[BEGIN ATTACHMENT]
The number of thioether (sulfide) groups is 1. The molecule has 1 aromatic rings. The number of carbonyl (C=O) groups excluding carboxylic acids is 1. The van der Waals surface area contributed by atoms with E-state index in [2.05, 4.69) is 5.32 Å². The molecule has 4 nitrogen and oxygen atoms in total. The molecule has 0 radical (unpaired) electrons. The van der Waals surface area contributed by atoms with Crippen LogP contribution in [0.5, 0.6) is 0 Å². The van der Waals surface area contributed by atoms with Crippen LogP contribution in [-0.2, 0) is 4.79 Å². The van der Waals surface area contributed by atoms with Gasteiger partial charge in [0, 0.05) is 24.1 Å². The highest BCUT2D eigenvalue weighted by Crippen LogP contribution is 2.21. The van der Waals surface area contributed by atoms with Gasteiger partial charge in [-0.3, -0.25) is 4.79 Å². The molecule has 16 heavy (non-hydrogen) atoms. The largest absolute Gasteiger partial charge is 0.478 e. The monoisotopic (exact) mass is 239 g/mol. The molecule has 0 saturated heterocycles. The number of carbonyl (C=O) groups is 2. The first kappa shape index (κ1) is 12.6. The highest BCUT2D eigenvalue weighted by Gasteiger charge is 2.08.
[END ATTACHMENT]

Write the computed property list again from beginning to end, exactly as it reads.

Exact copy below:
The number of thioether (sulfide) groups is 1. The molecule has 1 aromatic rings. The number of carbonyl (C=O) groups excluding carboxylic acids is 1. The van der Waals surface area contributed by atoms with E-state index in [2.05, 4.69) is 5.32 Å². The molecule has 4 nitrogen and oxygen atoms in total. The molecule has 0 radical (unpaired) electrons. The van der Waals surface area contributed by atoms with Crippen LogP contribution in [0.5, 0.6) is 0 Å². The van der Waals surface area contributed by atoms with Crippen LogP contribution in [-0.2, 0) is 4.79 Å². The van der Waals surface area contributed by atoms with Gasteiger partial charge in [0, 0.05) is 24.1 Å². The highest BCUT2D eigenvalue weighted by Crippen LogP contribution is 2.21. The van der Waals surface area contributed by atoms with Gasteiger partial charge in [-0.3, -0.25) is 4.79 Å². The molecule has 16 heavy (non-hydrogen) atoms. The largest absolute Gasteiger partial charge is 0.478 e. The monoisotopic (exact) mass is 239 g/mol. The molecule has 0 saturated heterocycles. The number of carbonyl (C=O) groups is 2. The first kappa shape index (κ1) is 12.6. The highest BCUT2D eigenvalue weighted by Gasteiger charge is 2.08.